The marathon 3.5 year battle over a 168,000 s.f. proposed Wal-Mart in Pittsfield Township, Michigan reached another decision point this week, when the Planning Commission voted 5-1 to approve the retailer’s site plan. According to the Ann Arbor News, the Commission members said they had to vote for the plan because “it did not violate any state or local laws or regulations.” Such passivity reflects a profound misunderstanding of their review role. Commissioners are not simply looking for violations of regulations, they can examine the intensity of use, for example, and the impact of significant traffic increases on roadway capacity. The reasonableness of the site plan in the surrounding context, the impact on surrounding property values — these concerns are legitimate functions of review boards — not simply considering if the project met the minimum standards in the code. In such cases, the review board is reduced to a rubber stamp function, with no discretionary power. “I’ve done everything I could possibly do in my legal capacity as a planning commissioner,” one Commissioner pleaded. “I would hope that people would respect that we are following the law.” Such a helpless attitude has led to a major recall effort by citizens who hope to remove three township supervisors for failing to take proper action to stop the Wal-Mart store. The group Pittsfield Community First has argued since the beginning of this epic battle that the Wal-Mart store will create a traffic hazard for the nearby Saline High School and Harvest Elementary School, and that the township had not done a public safety impact study. The citizen’s group asked Wal-Mart to withdraw its proposal, and to agree to do employee background checks for criminal sexual conduct, limit store hours, not sell firearms, secure inhalants and other products sometimes abused by youths, provide 24-hour parking lot security and agree not to expand the store in the future. “You still have a chance, Wal-Mart. This is your chance to turn things around and withdraw,” said Lisa Miller, one of the founding members of Pittsfield Community First. The local State Representative added her voice to those asking Wal-Mart to reassess its project. In addition to other concerns, the Choctaw Nation of Indians told the Planning Commission that a historic Potawatomi Indian site existed several hundred yards from the proposed Wal-Mart location, and that Native American artifacts or even remains might exist on the site. The Choctaws insisted that an archaeological survey be conducted, and warned that federal law might prevent building the store without at least consulting with local Native American tribes. A spokesman for Wal-Mart told the newspaper that his company would be willing to discuss safety concerns with neighbors. “We are willing to talk with them and work through those issues,” the spokesman said. But Miller from the citizens group said that Wal-Mart may have “won the battle, but they have lost the war.” Referring to their anti Wal-Mart community petition, she added, “They’ve got 6,500 people who don’t what them here. They’ve definitely divided the community.”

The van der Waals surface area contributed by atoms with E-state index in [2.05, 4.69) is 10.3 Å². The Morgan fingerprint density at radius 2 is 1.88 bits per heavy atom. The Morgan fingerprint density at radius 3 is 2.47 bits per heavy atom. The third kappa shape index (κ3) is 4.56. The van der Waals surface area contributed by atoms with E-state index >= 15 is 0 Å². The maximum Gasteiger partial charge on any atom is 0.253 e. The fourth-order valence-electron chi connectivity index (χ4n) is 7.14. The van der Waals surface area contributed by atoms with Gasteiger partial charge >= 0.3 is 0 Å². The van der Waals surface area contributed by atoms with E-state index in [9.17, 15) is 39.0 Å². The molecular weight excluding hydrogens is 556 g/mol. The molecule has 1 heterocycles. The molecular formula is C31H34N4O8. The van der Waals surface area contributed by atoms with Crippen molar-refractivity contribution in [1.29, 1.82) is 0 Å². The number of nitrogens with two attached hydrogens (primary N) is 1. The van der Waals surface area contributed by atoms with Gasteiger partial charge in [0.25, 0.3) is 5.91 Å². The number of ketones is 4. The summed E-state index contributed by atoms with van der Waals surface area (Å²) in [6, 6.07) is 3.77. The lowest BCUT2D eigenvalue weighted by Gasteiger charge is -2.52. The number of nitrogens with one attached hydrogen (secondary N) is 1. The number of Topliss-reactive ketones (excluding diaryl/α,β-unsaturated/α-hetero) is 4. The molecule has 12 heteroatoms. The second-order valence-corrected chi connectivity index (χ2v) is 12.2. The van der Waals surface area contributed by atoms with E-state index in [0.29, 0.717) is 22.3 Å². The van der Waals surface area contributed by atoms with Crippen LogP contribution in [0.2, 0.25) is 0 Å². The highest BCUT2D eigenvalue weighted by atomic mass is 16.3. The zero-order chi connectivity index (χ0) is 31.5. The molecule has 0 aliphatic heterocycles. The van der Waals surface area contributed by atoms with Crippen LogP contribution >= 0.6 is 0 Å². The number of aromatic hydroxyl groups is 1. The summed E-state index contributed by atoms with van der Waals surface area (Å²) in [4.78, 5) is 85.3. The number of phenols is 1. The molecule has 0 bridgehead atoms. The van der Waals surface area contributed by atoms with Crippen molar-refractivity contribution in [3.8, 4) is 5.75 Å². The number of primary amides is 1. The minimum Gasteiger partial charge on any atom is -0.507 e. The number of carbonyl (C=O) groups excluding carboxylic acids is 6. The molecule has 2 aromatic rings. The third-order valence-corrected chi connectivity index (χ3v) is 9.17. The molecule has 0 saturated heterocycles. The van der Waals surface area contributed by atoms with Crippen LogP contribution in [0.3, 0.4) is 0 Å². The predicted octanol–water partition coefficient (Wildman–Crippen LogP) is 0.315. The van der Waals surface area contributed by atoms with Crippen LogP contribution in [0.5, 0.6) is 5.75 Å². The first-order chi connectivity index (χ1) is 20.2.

Now it falls into the citizen’s lap to take their case to court, and turn a battle that has been in play since June, 2002, into yet another series of legal delays. Wal-Mart may have budgeted for a six month review process in Pittsfield, but instead they are getting something that could end up 9 times longer in duration. Wal-Mart hopes to open up a superstore next September in Saginaw, Michigan, but it looks like the store in Pittsfield isn’t going to start construction any time soon. The founders of Pittsfield Community First have also taken their efforts to the national level, founding Moms Vs. Wal-Mart, soliciting other groups across the country who are fighting to keep Wal-Mart from locating near schools. For further information on that effort, search Newsflash by “Moms.” For earlier stories on Pittsfield, search by the town’s name.